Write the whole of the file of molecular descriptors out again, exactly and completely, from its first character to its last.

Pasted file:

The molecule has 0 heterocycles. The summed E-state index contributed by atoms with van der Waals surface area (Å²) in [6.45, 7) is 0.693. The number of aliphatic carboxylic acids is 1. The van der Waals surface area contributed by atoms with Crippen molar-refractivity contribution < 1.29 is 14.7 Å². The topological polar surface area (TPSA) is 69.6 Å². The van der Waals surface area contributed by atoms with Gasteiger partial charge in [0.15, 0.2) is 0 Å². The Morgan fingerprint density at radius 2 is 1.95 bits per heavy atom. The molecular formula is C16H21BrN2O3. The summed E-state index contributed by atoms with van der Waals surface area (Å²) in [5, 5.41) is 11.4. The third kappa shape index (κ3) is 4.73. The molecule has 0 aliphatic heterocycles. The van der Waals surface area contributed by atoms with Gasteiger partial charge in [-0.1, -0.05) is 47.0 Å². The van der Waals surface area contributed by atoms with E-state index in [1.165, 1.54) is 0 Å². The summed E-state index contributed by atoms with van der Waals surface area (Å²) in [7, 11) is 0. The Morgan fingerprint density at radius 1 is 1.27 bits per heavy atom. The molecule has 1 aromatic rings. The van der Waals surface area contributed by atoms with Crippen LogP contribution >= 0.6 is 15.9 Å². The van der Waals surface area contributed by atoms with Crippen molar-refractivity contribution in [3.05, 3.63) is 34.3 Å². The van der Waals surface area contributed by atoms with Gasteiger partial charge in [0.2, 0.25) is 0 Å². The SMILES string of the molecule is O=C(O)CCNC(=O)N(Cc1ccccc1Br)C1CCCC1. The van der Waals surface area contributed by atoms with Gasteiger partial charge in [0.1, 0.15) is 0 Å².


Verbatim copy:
The molecule has 0 heterocycles. The summed E-state index contributed by atoms with van der Waals surface area (Å²) in [6.45, 7) is 0.693. The number of aliphatic carboxylic acids is 1. The van der Waals surface area contributed by atoms with Crippen molar-refractivity contribution < 1.29 is 14.7 Å². The topological polar surface area (TPSA) is 69.6 Å². The van der Waals surface area contributed by atoms with Gasteiger partial charge in [0.15, 0.2) is 0 Å². The Morgan fingerprint density at radius 2 is 1.95 bits per heavy atom. The molecular formula is C16H21BrN2O3. The summed E-state index contributed by atoms with van der Waals surface area (Å²) in [5, 5.41) is 11.4. The third kappa shape index (κ3) is 4.73. The molecule has 0 aliphatic heterocycles. The van der Waals surface area contributed by atoms with Gasteiger partial charge in [-0.1, -0.05) is 47.0 Å². The van der Waals surface area contributed by atoms with E-state index in [1.165, 1.54) is 0 Å². The summed E-state index contributed by atoms with van der Waals surface area (Å²) in [7, 11) is 0. The Morgan fingerprint density at radius 1 is 1.27 bits per heavy atom. The molecule has 1 aromatic rings. The van der Waals surface area contributed by atoms with Crippen LogP contribution >= 0.6 is 15.9 Å². The van der Waals surface area contributed by atoms with Crippen molar-refractivity contribution in [3.05, 3.63) is 34.3 Å². The van der Waals surface area contributed by atoms with Gasteiger partial charge in [0.2, 0.25) is 0 Å². The SMILES string of the molecule is O=C(O)CCNC(=O)N(Cc1ccccc1Br)C1CCCC1. The van der Waals surface area contributed by atoms with Gasteiger partial charge in [0.1, 0.15) is 0 Å².